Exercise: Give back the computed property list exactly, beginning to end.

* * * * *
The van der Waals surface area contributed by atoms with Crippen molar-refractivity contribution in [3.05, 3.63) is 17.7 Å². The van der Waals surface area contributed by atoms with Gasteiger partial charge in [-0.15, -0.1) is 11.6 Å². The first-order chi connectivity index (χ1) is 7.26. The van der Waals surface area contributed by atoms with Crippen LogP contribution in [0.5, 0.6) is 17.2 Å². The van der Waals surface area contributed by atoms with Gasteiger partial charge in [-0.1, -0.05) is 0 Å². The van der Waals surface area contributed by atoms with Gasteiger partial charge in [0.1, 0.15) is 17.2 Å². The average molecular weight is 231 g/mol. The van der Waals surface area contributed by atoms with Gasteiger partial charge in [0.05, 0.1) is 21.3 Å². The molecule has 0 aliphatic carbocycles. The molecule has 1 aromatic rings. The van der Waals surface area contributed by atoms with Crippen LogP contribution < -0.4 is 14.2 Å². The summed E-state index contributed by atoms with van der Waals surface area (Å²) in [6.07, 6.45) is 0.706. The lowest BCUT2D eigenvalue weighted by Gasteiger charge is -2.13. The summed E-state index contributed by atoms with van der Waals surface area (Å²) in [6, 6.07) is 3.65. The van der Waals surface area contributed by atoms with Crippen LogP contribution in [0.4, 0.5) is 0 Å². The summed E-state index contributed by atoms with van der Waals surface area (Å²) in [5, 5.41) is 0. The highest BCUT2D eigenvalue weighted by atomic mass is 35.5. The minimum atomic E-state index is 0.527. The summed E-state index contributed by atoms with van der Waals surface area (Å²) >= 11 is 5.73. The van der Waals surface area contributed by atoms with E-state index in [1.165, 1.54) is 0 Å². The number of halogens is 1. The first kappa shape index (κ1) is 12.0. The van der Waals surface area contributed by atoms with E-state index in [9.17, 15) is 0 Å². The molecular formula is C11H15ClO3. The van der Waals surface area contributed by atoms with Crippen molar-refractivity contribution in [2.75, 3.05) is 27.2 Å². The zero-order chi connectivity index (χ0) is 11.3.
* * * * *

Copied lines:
The van der Waals surface area contributed by atoms with Crippen molar-refractivity contribution in [3.05, 3.63) is 17.7 Å². The van der Waals surface area contributed by atoms with Gasteiger partial charge in [-0.15, -0.1) is 11.6 Å². The first-order chi connectivity index (χ1) is 7.26. The van der Waals surface area contributed by atoms with Crippen LogP contribution in [0.5, 0.6) is 17.2 Å². The van der Waals surface area contributed by atoms with Gasteiger partial charge in [-0.1, -0.05) is 0 Å². The van der Waals surface area contributed by atoms with Gasteiger partial charge in [0.1, 0.15) is 17.2 Å². The average molecular weight is 231 g/mol. The van der Waals surface area contributed by atoms with Gasteiger partial charge in [0.05, 0.1) is 21.3 Å². The molecule has 0 aliphatic carbocycles. The molecule has 1 aromatic rings. The van der Waals surface area contributed by atoms with Crippen LogP contribution < -0.4 is 14.2 Å². The summed E-state index contributed by atoms with van der Waals surface area (Å²) in [6.07, 6.45) is 0.706. The lowest BCUT2D eigenvalue weighted by Gasteiger charge is -2.13. The summed E-state index contributed by atoms with van der Waals surface area (Å²) in [6, 6.07) is 3.65. The van der Waals surface area contributed by atoms with Crippen LogP contribution in [0.4, 0.5) is 0 Å². The summed E-state index contributed by atoms with van der Waals surface area (Å²) in [5, 5.41) is 0. The highest BCUT2D eigenvalue weighted by atomic mass is 35.5. The minimum atomic E-state index is 0.527. The summed E-state index contributed by atoms with van der Waals surface area (Å²) >= 11 is 5.73. The van der Waals surface area contributed by atoms with E-state index in [1.165, 1.54) is 0 Å². The number of halogens is 1. The first kappa shape index (κ1) is 12.0. The van der Waals surface area contributed by atoms with E-state index in [9.17, 15) is 0 Å². The molecular formula is C11H15ClO3. The van der Waals surface area contributed by atoms with Crippen molar-refractivity contribution in [2.75, 3.05) is 27.2 Å². The zero-order chi connectivity index (χ0) is 11.3.